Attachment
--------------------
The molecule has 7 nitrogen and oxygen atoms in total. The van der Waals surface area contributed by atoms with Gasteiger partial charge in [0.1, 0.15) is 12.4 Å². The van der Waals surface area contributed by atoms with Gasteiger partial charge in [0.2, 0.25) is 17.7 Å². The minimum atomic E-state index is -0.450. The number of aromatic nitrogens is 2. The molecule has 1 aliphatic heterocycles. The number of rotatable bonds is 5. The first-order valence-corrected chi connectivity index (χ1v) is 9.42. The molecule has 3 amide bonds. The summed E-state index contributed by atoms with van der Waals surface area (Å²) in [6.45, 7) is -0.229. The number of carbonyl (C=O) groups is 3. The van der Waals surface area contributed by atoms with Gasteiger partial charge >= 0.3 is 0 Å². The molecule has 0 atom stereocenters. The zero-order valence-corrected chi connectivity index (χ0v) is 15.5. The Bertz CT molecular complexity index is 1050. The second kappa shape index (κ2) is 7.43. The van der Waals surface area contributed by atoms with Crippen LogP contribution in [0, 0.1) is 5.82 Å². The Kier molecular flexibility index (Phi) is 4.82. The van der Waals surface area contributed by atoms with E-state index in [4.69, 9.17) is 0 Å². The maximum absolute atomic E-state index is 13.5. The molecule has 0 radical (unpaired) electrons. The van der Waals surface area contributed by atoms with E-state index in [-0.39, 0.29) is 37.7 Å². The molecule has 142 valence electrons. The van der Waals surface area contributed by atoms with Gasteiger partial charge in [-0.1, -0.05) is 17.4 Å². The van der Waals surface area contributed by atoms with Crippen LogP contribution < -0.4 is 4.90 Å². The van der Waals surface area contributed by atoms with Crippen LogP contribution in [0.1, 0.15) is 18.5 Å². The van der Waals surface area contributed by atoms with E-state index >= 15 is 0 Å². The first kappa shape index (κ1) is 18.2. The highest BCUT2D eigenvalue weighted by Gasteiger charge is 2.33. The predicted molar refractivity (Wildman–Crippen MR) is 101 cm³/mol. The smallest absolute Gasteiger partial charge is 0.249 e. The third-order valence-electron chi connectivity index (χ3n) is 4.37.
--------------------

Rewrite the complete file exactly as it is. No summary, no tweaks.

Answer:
The molecule has 7 nitrogen and oxygen atoms in total. The van der Waals surface area contributed by atoms with Gasteiger partial charge in [0.1, 0.15) is 12.4 Å². The van der Waals surface area contributed by atoms with Gasteiger partial charge in [0.2, 0.25) is 17.7 Å². The minimum atomic E-state index is -0.450. The number of aromatic nitrogens is 2. The molecule has 1 aliphatic heterocycles. The number of rotatable bonds is 5. The first-order valence-corrected chi connectivity index (χ1v) is 9.42. The molecule has 3 amide bonds. The summed E-state index contributed by atoms with van der Waals surface area (Å²) in [6.45, 7) is -0.229. The number of carbonyl (C=O) groups is 3. The van der Waals surface area contributed by atoms with Gasteiger partial charge >= 0.3 is 0 Å². The molecule has 0 atom stereocenters. The zero-order valence-corrected chi connectivity index (χ0v) is 15.5. The Bertz CT molecular complexity index is 1050. The second kappa shape index (κ2) is 7.43. The van der Waals surface area contributed by atoms with Crippen LogP contribution in [0, 0.1) is 5.82 Å². The Kier molecular flexibility index (Phi) is 4.82. The van der Waals surface area contributed by atoms with E-state index in [4.69, 9.17) is 0 Å². The maximum absolute atomic E-state index is 13.5. The molecule has 0 radical (unpaired) electrons. The van der Waals surface area contributed by atoms with E-state index in [-0.39, 0.29) is 37.7 Å². The molecule has 142 valence electrons. The van der Waals surface area contributed by atoms with Gasteiger partial charge in [-0.1, -0.05) is 17.4 Å². The van der Waals surface area contributed by atoms with Crippen LogP contribution < -0.4 is 4.90 Å². The van der Waals surface area contributed by atoms with Crippen LogP contribution in [0.1, 0.15) is 18.5 Å². The van der Waals surface area contributed by atoms with E-state index >= 15 is 0 Å². The first kappa shape index (κ1) is 18.2. The highest BCUT2D eigenvalue weighted by Gasteiger charge is 2.33. The predicted molar refractivity (Wildman–Crippen MR) is 101 cm³/mol. The smallest absolute Gasteiger partial charge is 0.249 e. The third-order valence-electron chi connectivity index (χ3n) is 4.37.